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Strengthening the Triceps Muscle

In the muscles of the upper arm, the counterpoint to the biceps is the triceps, or triceps brachii, the “three headed muscle of the arm”, and it makes up the second of the major upper arm muscles. The triceps functions partly as a control of the biceps muscle movement as the elbow is positioned precisely to allow the hand to be placed where we can perform complex activities with our hands. The triceps should be strengthened whilst also thinking about the training of the biceps, shoulders and the whole upper body so that development remains in balance. The triceps is very easy to over train initially so a graded onset of training is important to avoid delayed onset muscle soreness, muscle strain or tendinitis

The triceps muscle straightens the arm and is a large muscle for an activity which is usually performed by gravity, so control of biceps action and lifting body weight and pushing things are the major actions. The triceps has three tendons of origin, two from the shoulder blade and one from the back of the upper arm bone. The three heads then pass down the arm and coalesce into one and become the combined triceps tendon which passes over the back of the elbow to insert onto the olecranon process, the point of the elbow. As the muscle contracts, the arm straightens and the triceps is active in all pushing activities.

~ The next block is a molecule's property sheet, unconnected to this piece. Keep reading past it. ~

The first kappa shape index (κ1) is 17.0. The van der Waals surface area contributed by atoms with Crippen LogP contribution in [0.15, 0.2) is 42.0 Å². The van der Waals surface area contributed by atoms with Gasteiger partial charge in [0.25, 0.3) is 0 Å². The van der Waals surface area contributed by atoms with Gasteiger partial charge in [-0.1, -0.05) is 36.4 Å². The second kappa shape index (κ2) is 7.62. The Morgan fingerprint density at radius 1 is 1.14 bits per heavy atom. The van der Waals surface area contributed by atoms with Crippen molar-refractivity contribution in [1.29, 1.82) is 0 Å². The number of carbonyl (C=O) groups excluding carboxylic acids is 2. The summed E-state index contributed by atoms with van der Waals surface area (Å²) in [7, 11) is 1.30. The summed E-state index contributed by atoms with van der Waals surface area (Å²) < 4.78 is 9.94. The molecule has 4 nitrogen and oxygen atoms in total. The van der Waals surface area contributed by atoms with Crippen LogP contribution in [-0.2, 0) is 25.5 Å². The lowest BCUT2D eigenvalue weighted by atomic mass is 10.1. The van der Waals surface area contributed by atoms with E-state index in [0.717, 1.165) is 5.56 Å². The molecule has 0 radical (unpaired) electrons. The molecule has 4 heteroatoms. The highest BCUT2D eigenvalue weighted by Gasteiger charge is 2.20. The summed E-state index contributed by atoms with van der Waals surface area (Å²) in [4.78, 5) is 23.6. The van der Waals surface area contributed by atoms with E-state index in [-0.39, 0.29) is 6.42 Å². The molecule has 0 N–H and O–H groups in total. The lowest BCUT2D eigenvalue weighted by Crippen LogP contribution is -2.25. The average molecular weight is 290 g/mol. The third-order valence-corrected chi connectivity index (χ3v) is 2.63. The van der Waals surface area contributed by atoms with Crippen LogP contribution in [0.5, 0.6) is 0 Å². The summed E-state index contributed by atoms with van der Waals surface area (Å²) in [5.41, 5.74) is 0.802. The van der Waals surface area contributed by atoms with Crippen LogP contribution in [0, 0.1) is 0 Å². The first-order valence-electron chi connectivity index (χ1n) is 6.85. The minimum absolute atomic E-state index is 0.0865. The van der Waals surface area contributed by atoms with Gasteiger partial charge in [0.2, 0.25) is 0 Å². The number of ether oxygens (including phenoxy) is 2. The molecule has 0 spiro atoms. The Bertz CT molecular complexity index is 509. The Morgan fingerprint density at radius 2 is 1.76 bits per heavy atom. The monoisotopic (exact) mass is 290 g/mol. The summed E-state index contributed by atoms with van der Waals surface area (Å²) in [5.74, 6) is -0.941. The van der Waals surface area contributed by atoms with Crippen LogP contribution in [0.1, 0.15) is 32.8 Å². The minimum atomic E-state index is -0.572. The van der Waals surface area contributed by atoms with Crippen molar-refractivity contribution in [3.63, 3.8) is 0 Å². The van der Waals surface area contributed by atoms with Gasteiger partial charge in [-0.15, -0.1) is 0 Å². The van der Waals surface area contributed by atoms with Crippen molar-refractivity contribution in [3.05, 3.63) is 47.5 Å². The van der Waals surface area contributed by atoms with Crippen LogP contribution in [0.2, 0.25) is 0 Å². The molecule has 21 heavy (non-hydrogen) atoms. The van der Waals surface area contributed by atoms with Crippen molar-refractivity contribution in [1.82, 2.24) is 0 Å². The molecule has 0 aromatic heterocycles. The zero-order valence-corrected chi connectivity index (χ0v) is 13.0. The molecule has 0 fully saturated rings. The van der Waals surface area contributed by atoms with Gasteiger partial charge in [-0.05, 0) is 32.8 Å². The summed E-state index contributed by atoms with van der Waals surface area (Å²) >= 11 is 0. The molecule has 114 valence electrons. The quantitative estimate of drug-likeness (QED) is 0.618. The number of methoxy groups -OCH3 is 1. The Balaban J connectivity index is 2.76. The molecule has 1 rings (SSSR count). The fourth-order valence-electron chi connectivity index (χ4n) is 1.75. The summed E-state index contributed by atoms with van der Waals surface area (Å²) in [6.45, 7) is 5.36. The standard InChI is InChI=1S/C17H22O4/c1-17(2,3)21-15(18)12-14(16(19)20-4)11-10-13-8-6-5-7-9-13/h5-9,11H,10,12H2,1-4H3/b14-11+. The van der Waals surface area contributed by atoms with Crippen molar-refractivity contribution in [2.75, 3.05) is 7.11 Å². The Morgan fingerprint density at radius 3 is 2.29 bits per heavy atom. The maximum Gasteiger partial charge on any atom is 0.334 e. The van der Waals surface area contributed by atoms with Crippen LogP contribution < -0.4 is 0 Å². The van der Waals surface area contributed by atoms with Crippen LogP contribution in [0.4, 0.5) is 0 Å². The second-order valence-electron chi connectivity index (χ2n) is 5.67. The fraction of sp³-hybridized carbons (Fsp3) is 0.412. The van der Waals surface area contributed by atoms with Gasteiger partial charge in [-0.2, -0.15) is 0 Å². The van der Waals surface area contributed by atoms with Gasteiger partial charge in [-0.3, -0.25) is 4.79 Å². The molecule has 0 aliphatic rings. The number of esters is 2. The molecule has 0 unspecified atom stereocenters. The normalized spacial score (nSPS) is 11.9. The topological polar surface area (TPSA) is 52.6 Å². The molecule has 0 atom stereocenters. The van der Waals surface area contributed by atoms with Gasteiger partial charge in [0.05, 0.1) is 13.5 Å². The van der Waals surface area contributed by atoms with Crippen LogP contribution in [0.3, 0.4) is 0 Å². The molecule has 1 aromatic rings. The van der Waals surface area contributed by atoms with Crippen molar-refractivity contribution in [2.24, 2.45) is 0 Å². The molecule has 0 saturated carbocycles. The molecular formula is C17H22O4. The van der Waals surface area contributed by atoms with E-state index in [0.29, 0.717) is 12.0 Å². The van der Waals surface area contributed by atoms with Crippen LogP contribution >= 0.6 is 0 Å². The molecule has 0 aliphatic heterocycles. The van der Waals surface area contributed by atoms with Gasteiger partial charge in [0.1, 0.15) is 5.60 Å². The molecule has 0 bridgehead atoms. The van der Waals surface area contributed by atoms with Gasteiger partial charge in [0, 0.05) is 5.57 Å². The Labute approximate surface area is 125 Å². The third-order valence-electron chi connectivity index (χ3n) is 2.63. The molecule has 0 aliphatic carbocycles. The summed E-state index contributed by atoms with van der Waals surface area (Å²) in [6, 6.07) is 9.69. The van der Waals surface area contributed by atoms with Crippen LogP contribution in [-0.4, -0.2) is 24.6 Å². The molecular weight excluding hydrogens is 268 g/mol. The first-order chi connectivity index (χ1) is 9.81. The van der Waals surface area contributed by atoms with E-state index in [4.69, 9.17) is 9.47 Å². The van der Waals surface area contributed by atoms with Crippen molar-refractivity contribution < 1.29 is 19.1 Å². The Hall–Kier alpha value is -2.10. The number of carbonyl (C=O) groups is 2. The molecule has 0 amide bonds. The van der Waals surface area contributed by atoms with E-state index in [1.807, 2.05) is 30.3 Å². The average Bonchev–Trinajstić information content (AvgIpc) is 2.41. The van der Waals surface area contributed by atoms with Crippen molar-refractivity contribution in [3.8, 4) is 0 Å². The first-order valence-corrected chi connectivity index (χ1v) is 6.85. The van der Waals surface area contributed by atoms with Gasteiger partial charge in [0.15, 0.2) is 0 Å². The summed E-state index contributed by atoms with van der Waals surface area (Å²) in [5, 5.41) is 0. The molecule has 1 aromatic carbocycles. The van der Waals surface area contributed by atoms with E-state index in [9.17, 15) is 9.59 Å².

The triceps can be trained using isolation exercises or combined movements which also involve the shoulders and chest. Initial training is best performed using combined movements such as bench presses for the chest and shoulder presses as these stress the muscle in natural movements and prevent excessive forces being transmitted to the triceps alone. Once the person has become stronger they can progress to pushdowns with the machine bars which isolates the muscle more strongly but cannot be done with large weights.

Once the muscle has got used to a certain intensity of training the more stressful movements can be introduced such as triceps dips. The dipping movement is done between parallel bars and unlike the movement to stress the chest muscles the elbows are kept in to the sides of the body to isolate the triceps muscle. This exercise develops the triceps strongly but is a very strong movement which can cause injury if the person is not prepared well enough.


Author: Jonathan Blood-Smyth

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